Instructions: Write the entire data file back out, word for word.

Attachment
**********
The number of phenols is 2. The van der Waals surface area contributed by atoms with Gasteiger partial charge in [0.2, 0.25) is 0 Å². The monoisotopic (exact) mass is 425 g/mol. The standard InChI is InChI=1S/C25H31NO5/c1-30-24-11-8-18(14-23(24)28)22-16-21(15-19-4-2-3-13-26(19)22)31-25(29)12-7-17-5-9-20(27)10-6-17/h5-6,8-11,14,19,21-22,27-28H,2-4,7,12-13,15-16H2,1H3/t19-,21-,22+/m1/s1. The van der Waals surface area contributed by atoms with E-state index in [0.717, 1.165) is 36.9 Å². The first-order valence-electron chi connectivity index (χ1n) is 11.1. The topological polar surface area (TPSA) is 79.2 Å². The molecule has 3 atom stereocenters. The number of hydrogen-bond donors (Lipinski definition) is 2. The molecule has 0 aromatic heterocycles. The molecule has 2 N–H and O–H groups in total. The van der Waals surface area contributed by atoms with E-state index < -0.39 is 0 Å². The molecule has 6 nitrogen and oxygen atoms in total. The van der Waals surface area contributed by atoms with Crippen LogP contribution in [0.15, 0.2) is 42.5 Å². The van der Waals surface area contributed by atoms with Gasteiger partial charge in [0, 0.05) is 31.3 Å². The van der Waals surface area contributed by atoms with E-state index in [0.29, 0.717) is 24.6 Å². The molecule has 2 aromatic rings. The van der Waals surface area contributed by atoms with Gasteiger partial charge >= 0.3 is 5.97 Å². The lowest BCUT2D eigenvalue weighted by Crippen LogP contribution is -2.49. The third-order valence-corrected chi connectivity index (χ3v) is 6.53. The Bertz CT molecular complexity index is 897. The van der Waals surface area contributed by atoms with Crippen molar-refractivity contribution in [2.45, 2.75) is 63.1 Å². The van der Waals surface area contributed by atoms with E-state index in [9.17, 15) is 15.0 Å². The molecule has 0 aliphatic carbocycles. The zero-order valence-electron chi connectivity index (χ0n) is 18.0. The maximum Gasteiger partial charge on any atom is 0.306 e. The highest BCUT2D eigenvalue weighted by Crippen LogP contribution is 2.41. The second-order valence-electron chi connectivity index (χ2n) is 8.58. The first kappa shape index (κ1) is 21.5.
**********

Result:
The number of phenols is 2. The van der Waals surface area contributed by atoms with Gasteiger partial charge in [0.2, 0.25) is 0 Å². The monoisotopic (exact) mass is 425 g/mol. The standard InChI is InChI=1S/C25H31NO5/c1-30-24-11-8-18(14-23(24)28)22-16-21(15-19-4-2-3-13-26(19)22)31-25(29)12-7-17-5-9-20(27)10-6-17/h5-6,8-11,14,19,21-22,27-28H,2-4,7,12-13,15-16H2,1H3/t19-,21-,22+/m1/s1. The van der Waals surface area contributed by atoms with E-state index in [0.717, 1.165) is 36.9 Å². The first-order valence-electron chi connectivity index (χ1n) is 11.1. The topological polar surface area (TPSA) is 79.2 Å². The molecule has 3 atom stereocenters. The number of hydrogen-bond donors (Lipinski definition) is 2. The molecule has 0 aromatic heterocycles. The molecule has 2 N–H and O–H groups in total. The van der Waals surface area contributed by atoms with E-state index < -0.39 is 0 Å². The molecule has 6 nitrogen and oxygen atoms in total. The van der Waals surface area contributed by atoms with Crippen LogP contribution in [0.15, 0.2) is 42.5 Å². The van der Waals surface area contributed by atoms with Gasteiger partial charge in [0, 0.05) is 31.3 Å². The van der Waals surface area contributed by atoms with E-state index in [0.29, 0.717) is 24.6 Å². The molecule has 2 aromatic rings. The van der Waals surface area contributed by atoms with Gasteiger partial charge >= 0.3 is 5.97 Å². The lowest BCUT2D eigenvalue weighted by Crippen LogP contribution is -2.49. The third-order valence-corrected chi connectivity index (χ3v) is 6.53. The Bertz CT molecular complexity index is 897. The van der Waals surface area contributed by atoms with Crippen molar-refractivity contribution in [2.45, 2.75) is 63.1 Å². The van der Waals surface area contributed by atoms with E-state index in [9.17, 15) is 15.0 Å². The molecule has 0 aliphatic carbocycles. The zero-order valence-electron chi connectivity index (χ0n) is 18.0. The maximum Gasteiger partial charge on any atom is 0.306 e. The highest BCUT2D eigenvalue weighted by Crippen LogP contribution is 2.41. The second-order valence-electron chi connectivity index (χ2n) is 8.58. The first kappa shape index (κ1) is 21.5.